[messaging] Advertising public key in email (was: TOFU to ease PGP key discovery)
trevp at trevp.net
Wed Feb 11 14:53:59 PST 2015
[Mike Hearn wrote]:
>> The UI for this is terrible, but if you click the little tick symbol next to
>> "Signed" then it will open a certificate viewer and you can see the
>> certificate+fingerprint used to sign.
OK - I missed "Details" before, in OSX Mail I can see what's encrypted
and in a few clicks find a fingerprint.
That's not bad - It would be nice to see a "Johnny"-type study on
opportunistic S/MIME in modern clients.
[Tom Ritter wrote]:
>> A mail header certainly has the issue of a privacy-preserving way of
>> fetching it, but I find key attachments to be ugly and confusing to
>> non-users. I feel like there must be some way in the MIME world to
>> stash a key somewhere that's hidden from clients but accessible to the
Stick the public key in a header? If we're sending EC keys and not
trying to convey PGP key blobs, this is nothing (32 bytes).
[Mike Hearn wrote]:
>> But normally you want to authenticate after encryption, right? Otherwise
>> there can be odd attacks based on bit-flipping that can result in a message
>> that decrypts successfully but doesn't say what the sender thought they said.
There's a subtler reason you want to authenticate the ciphertext
*before* decrypting. If you don't do that, interaction of tampered
data with parsing code, prior to authentication, might leak info about
the rest of the plaintext through error messages or timing (a source
of TLS problems due to its MAC-then-Encrypt structure).
S/MIME and PGP commonly do authentication via signatures inside the
encryption (I believe the formats are flexible, but this is the common
approach). PGP added the MDC, but it's still inside the encryption,
and as Andy points out there's a lot of processing after decryption
but before the MDC is checked (e.g. decompression).
So you don't want to expose PGP or S/MIME decryption errors or
decryption timings to untrusted parties. (I don't know that anyone's
worked out the details, but there was some work on PGP as a decryption
oracle before MDC was added , and also using PGP's ad-hoc CFB
integrity check as an oracle ).
>> There are a couple problems with the OpenPGP header. I could craft an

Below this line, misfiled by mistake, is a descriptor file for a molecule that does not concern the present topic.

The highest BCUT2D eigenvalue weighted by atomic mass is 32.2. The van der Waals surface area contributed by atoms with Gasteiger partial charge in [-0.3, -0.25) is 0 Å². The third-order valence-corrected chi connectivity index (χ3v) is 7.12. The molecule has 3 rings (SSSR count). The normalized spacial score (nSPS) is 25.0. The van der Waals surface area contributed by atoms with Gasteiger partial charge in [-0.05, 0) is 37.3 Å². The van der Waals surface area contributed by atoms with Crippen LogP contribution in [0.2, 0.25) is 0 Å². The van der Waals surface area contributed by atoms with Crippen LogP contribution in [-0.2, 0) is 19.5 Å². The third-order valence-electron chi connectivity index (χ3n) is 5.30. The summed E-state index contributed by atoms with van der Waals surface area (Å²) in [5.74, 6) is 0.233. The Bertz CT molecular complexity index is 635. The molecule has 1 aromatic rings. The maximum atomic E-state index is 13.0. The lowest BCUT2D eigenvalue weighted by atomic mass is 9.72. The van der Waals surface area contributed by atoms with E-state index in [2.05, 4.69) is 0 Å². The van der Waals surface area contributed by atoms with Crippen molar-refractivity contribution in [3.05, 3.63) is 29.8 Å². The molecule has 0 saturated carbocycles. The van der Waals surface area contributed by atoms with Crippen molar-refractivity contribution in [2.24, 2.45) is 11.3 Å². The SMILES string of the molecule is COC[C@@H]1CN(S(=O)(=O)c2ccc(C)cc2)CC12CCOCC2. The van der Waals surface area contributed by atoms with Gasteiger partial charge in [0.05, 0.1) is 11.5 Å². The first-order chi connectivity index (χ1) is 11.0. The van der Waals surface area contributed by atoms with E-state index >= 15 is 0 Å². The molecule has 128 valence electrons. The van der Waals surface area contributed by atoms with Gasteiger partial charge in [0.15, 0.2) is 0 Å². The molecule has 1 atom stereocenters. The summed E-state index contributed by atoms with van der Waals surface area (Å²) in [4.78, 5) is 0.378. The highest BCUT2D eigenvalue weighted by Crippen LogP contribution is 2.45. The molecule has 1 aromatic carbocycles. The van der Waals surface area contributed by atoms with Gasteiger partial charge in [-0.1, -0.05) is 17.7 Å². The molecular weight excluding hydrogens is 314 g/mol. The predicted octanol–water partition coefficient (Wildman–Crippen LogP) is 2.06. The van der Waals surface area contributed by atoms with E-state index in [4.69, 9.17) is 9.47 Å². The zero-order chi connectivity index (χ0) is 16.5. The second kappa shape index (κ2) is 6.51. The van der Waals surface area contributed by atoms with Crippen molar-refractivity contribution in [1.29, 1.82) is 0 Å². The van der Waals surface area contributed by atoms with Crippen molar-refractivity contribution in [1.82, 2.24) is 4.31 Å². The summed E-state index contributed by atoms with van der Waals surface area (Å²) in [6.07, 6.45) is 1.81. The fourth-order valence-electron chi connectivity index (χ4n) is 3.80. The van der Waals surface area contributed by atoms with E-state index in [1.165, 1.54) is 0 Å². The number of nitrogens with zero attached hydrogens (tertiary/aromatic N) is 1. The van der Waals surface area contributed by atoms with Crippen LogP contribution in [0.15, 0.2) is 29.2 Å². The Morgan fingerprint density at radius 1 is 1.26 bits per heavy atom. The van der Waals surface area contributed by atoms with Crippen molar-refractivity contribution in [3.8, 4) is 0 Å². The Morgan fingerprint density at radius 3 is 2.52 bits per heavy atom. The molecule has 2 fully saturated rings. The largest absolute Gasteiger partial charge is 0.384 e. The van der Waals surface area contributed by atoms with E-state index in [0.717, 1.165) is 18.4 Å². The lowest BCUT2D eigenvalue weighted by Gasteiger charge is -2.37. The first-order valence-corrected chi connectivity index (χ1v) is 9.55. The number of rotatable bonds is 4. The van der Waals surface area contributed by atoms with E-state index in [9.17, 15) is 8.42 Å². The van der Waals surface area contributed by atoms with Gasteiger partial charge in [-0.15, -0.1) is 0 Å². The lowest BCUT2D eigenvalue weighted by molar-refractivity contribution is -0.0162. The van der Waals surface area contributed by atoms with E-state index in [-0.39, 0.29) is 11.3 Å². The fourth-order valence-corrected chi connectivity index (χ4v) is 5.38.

>> email that purports to be from trevp at trepv.net with an OpenPGP header of
>> my choosing. Maybe the recipient's client is smart and only accepts
>> OpenPGP header when the from header is DKIM signed. Even in this case,
>> both the sender's server and the recipient's server could inject a bogus
>> OpenPGP header.
OK, so it seems like your objection isn't the details of the OpenPGP
header, but with the *concept* of receiving a public key through email
and deciding to encrypt based on that.
So you're proposing to use the email header *not* to convey the public
key, but simply to indicate which of several other infrastructures to
query the key from (DANE? keybase? etc).
I don't totally get this - if you don't trust the email header to give
you a public key, why do you trust it to tell you where to look up the
>> OpenPGP signatures currently don't contain the full public key or
>> even a full fingerprint. What's present is the 64-bit "long keyid",
>> which i don't think is sufficient
Assuming the fetched public key has to verify the signature, the
forger has to solve two problems (match the 64-bit key ID and do a
"duplicate signature key selection"). I believe these are
individually possible, at least for RSA. Whether it's feasible to
solve these simultaneously I don't know, someone would have to do the
[David Gil wrote]:
>> Using the same key for signing as for encryption gets vastly weaker
>> security guarantees (i.e., Gap-DH for EC).
Depends, see .
Also, Gap-DH is a conventional assumption. If it bugs you Strong-DH
can often be substituted, but people rarely bother. If you were
thinking of  note that Gap-DH/ROM is used there for standard EC
encryption, it's not an artifact of combining encryption with
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